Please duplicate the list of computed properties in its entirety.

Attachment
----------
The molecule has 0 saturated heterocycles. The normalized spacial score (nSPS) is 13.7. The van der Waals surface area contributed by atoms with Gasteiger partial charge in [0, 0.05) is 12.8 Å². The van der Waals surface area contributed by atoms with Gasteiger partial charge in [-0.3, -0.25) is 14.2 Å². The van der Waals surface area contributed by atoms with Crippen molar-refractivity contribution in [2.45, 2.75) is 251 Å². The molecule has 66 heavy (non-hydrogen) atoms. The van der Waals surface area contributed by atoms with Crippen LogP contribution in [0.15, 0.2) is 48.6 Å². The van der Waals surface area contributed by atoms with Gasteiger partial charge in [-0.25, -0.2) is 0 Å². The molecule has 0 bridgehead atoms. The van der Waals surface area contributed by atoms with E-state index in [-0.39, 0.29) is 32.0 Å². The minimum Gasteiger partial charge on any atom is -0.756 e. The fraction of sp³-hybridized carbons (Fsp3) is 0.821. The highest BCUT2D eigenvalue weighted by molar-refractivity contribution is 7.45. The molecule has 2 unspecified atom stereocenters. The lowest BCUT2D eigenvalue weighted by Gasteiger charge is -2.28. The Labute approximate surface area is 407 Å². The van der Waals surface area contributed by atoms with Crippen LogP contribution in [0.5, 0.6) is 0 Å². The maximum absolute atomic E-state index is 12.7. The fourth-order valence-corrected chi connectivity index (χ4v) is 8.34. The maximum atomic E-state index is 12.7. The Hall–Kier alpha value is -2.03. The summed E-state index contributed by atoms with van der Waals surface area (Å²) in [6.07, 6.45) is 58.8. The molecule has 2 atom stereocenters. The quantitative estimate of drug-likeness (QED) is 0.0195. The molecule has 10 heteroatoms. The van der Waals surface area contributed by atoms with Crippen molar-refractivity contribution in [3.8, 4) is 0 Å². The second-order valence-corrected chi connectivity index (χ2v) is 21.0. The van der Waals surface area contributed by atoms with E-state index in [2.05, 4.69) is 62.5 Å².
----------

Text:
The molecule has 0 saturated heterocycles. The normalized spacial score (nSPS) is 13.7. The van der Waals surface area contributed by atoms with Gasteiger partial charge in [0, 0.05) is 12.8 Å². The van der Waals surface area contributed by atoms with Gasteiger partial charge in [-0.3, -0.25) is 14.2 Å². The van der Waals surface area contributed by atoms with Crippen molar-refractivity contribution in [2.45, 2.75) is 251 Å². The molecule has 66 heavy (non-hydrogen) atoms. The van der Waals surface area contributed by atoms with Crippen LogP contribution in [0.15, 0.2) is 48.6 Å². The van der Waals surface area contributed by atoms with Gasteiger partial charge in [-0.25, -0.2) is 0 Å². The molecule has 0 bridgehead atoms. The van der Waals surface area contributed by atoms with E-state index in [-0.39, 0.29) is 32.0 Å². The minimum Gasteiger partial charge on any atom is -0.756 e. The fraction of sp³-hybridized carbons (Fsp3) is 0.821. The highest BCUT2D eigenvalue weighted by molar-refractivity contribution is 7.45. The molecule has 2 unspecified atom stereocenters. The lowest BCUT2D eigenvalue weighted by Gasteiger charge is -2.28. The Labute approximate surface area is 407 Å². The van der Waals surface area contributed by atoms with Crippen LogP contribution in [0.5, 0.6) is 0 Å². The maximum absolute atomic E-state index is 12.7. The fourth-order valence-corrected chi connectivity index (χ4v) is 8.34. The maximum atomic E-state index is 12.7. The Hall–Kier alpha value is -2.03. The summed E-state index contributed by atoms with van der Waals surface area (Å²) in [6.07, 6.45) is 58.8. The molecule has 2 atom stereocenters. The quantitative estimate of drug-likeness (QED) is 0.0195. The molecule has 10 heteroatoms. The van der Waals surface area contributed by atoms with Crippen molar-refractivity contribution in [3.8, 4) is 0 Å². The second-order valence-corrected chi connectivity index (χ2v) is 21.0. The van der Waals surface area contributed by atoms with E-state index in [2.05, 4.69) is 62.5 Å².